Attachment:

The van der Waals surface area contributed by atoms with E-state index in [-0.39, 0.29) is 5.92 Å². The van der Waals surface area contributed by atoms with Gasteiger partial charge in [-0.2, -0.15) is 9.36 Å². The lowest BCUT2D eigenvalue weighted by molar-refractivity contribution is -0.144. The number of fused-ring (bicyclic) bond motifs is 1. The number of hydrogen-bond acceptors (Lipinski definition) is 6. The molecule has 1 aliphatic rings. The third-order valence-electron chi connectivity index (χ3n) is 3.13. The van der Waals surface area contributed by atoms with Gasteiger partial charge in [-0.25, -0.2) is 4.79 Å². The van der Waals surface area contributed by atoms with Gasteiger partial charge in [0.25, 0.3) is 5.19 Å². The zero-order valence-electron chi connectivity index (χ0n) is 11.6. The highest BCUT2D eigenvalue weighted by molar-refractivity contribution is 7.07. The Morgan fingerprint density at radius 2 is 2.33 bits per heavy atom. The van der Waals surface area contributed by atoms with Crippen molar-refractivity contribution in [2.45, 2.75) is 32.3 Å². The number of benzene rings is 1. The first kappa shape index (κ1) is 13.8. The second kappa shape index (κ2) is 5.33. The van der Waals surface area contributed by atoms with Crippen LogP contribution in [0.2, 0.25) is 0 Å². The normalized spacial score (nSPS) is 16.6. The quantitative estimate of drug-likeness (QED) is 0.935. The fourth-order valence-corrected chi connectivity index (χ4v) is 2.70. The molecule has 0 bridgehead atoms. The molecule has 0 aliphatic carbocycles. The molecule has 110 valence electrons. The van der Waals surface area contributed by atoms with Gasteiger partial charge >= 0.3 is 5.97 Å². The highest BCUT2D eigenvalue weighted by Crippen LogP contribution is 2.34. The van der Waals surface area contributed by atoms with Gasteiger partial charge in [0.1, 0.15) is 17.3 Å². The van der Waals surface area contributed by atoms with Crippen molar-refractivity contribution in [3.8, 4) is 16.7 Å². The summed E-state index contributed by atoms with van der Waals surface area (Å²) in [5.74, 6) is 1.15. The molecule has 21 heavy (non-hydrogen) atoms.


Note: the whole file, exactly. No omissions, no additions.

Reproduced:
The van der Waals surface area contributed by atoms with E-state index in [-0.39, 0.29) is 5.92 Å². The van der Waals surface area contributed by atoms with Gasteiger partial charge in [-0.2, -0.15) is 9.36 Å². The lowest BCUT2D eigenvalue weighted by molar-refractivity contribution is -0.144. The number of fused-ring (bicyclic) bond motifs is 1. The number of hydrogen-bond acceptors (Lipinski definition) is 6. The molecule has 1 aliphatic rings. The third-order valence-electron chi connectivity index (χ3n) is 3.13. The van der Waals surface area contributed by atoms with Gasteiger partial charge in [-0.25, -0.2) is 4.79 Å². The van der Waals surface area contributed by atoms with Gasteiger partial charge in [0.25, 0.3) is 5.19 Å². The zero-order valence-electron chi connectivity index (χ0n) is 11.6. The highest BCUT2D eigenvalue weighted by molar-refractivity contribution is 7.07. The Morgan fingerprint density at radius 2 is 2.33 bits per heavy atom. The van der Waals surface area contributed by atoms with Crippen molar-refractivity contribution in [2.45, 2.75) is 32.3 Å². The number of benzene rings is 1. The first kappa shape index (κ1) is 13.8. The second kappa shape index (κ2) is 5.33. The van der Waals surface area contributed by atoms with Crippen LogP contribution in [0.2, 0.25) is 0 Å². The normalized spacial score (nSPS) is 16.6. The quantitative estimate of drug-likeness (QED) is 0.935. The fourth-order valence-corrected chi connectivity index (χ4v) is 2.70. The molecule has 0 bridgehead atoms. The molecule has 0 aliphatic carbocycles. The molecule has 110 valence electrons. The van der Waals surface area contributed by atoms with Gasteiger partial charge >= 0.3 is 5.97 Å². The highest BCUT2D eigenvalue weighted by Crippen LogP contribution is 2.34. The van der Waals surface area contributed by atoms with Gasteiger partial charge in [0.1, 0.15) is 17.3 Å². The van der Waals surface area contributed by atoms with Crippen molar-refractivity contribution in [3.8, 4) is 16.7 Å². The summed E-state index contributed by atoms with van der Waals surface area (Å²) in [5.74, 6) is 1.15. The molecule has 21 heavy (non-hydrogen) atoms.